2. Two pair of wide-band, cotton boy-style underpants, or something similar. (Three pairs total – one to wear, two in the pack). Some would say that’s one pair too many, but I will allow for this splurge. You do not want nylon, and thongs are worthless. If you can’t stand the idea of cotton, don’t wear any – there’s a reason.
3. Packaged food that can be reconstituted with water – at least two meals per day for one week. That’s 14 packs, and it’s going to take up a lot of room. Do not pack any boxes; take packages out of their boxes. 14 packages of food at 6 ounces a piece, is already 5.25 pounds. This will decrease with each day, so you’ll just have to endure at the beginning. The more fit you are, the better you’ll be able to carry the additional weight for the first few days.
4. One spoon.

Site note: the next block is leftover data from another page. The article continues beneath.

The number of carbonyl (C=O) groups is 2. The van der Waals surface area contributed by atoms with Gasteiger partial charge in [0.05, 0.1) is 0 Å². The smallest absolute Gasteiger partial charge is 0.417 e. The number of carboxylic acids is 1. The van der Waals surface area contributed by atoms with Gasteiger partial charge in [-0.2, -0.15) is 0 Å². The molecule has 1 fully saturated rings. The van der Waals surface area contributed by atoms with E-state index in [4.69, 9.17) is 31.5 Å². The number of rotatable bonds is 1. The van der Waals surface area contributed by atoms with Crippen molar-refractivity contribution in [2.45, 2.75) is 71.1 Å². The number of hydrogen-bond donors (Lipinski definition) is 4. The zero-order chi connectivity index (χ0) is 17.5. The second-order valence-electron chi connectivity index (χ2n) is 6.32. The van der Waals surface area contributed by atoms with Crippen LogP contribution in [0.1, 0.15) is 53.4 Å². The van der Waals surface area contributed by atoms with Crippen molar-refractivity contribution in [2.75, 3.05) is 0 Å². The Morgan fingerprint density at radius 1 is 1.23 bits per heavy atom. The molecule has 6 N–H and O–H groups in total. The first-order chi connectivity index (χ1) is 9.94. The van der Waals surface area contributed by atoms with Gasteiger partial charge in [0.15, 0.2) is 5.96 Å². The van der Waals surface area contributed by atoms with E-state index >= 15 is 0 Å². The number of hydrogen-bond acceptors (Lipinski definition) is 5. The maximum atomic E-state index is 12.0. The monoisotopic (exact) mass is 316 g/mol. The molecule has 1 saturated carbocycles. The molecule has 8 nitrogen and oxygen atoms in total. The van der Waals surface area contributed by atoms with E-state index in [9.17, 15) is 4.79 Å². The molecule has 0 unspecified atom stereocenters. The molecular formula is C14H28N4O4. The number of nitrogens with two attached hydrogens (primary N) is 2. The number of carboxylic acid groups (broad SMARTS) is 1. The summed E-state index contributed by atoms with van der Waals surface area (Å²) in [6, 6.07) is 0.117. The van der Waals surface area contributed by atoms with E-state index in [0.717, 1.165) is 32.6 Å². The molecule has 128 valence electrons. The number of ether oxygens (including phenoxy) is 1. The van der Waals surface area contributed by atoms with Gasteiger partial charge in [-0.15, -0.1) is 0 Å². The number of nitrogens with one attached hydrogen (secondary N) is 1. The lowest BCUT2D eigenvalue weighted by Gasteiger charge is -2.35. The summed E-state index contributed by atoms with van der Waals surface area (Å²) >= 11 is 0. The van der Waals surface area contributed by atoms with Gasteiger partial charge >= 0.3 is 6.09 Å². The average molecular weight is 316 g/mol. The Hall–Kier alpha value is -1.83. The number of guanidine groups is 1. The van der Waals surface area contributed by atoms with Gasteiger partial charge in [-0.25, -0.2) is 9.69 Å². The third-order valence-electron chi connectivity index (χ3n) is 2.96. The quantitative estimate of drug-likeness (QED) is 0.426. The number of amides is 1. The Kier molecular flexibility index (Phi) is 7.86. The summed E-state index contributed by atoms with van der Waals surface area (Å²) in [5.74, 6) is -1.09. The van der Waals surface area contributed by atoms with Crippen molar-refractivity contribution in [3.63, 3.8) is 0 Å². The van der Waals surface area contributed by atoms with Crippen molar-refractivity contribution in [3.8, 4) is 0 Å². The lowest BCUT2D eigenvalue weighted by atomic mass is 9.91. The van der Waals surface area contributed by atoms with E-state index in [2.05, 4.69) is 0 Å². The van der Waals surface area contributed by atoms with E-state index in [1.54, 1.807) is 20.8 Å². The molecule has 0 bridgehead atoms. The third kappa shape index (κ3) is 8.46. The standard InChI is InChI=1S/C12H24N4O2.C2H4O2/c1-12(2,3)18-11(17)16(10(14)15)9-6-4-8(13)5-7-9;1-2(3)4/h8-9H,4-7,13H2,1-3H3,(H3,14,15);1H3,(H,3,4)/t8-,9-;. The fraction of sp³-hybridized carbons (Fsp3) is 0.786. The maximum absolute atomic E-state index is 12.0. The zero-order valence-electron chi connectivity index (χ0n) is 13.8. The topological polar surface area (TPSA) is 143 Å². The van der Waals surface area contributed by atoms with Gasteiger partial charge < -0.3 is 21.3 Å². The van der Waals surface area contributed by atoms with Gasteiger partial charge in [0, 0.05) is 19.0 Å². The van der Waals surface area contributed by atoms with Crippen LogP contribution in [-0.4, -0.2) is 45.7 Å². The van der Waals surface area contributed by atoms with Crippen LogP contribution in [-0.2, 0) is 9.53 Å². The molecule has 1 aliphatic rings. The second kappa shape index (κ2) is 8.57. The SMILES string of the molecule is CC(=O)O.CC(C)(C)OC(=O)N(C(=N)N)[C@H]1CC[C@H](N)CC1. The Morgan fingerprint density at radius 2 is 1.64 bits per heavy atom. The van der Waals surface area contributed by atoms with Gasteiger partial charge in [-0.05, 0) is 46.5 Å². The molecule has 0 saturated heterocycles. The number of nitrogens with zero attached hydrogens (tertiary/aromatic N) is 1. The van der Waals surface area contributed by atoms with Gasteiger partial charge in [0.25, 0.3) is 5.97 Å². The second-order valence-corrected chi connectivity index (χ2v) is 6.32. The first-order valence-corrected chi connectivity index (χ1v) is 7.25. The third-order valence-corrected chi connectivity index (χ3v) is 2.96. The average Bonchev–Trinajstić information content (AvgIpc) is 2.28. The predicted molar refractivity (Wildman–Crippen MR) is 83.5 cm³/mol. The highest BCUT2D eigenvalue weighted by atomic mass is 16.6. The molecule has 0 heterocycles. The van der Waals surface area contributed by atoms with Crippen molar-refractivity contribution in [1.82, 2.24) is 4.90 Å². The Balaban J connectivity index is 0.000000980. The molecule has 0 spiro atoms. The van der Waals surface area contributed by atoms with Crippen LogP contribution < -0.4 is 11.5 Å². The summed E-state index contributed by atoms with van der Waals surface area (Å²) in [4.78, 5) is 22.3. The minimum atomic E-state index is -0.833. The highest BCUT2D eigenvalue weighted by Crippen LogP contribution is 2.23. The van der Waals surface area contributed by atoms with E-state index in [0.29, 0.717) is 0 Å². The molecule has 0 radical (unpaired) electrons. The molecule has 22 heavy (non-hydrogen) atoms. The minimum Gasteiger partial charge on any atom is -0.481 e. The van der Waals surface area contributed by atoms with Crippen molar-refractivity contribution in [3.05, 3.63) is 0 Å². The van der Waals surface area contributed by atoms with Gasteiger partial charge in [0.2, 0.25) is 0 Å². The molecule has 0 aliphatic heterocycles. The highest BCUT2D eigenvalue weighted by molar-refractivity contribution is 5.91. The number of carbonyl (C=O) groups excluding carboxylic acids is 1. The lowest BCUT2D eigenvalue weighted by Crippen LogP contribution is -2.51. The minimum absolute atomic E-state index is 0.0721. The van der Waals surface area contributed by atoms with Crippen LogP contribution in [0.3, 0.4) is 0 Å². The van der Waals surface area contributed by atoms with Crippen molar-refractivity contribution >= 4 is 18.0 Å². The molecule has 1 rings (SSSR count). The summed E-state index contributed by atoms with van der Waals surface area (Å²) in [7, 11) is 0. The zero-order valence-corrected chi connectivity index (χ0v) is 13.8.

5. One folding survival knife with several functions. It does not have to be large, and the lighter, the better. It does not have to have the ability of a Swiss Army Knife, but it needs to be very sharp.
6. One small, super lightweight pot. You can cook and eat out of it. If you purchase a D ring, you can connect it to the outside of your pack, leaving room inside for other items. You do not need a lid.
7. A couple of larger D rings, and a extra pair of long shoe strings. You can use these for all sort of needs besides the obvious.
8. Two little packs of Compede (for your feet, but can be used for other things as well).
9. A water bottle and several water-filter straws. Be sure the straws filter out Giardia – very, very important.
10. 2-5 microfiber cloths. These are your washcloths, your toilet paper, your bandages, for some ages – your period pads, and many other uses. Keep them clean and wash the soiled ones each night.  They will come in extremely handy if supplies are not available. Clothing and cloths can be attached to the outside of your pack for drying during the day. Let the sun do its job while you’re walking.
11. Optional: For cycling women - I suppose I would splurge and fill one side pocket of my pack with a month’s supply of Tampax. Use only if you can’t get supplies from a charity source, or store along the way. This is also weight that will decrease.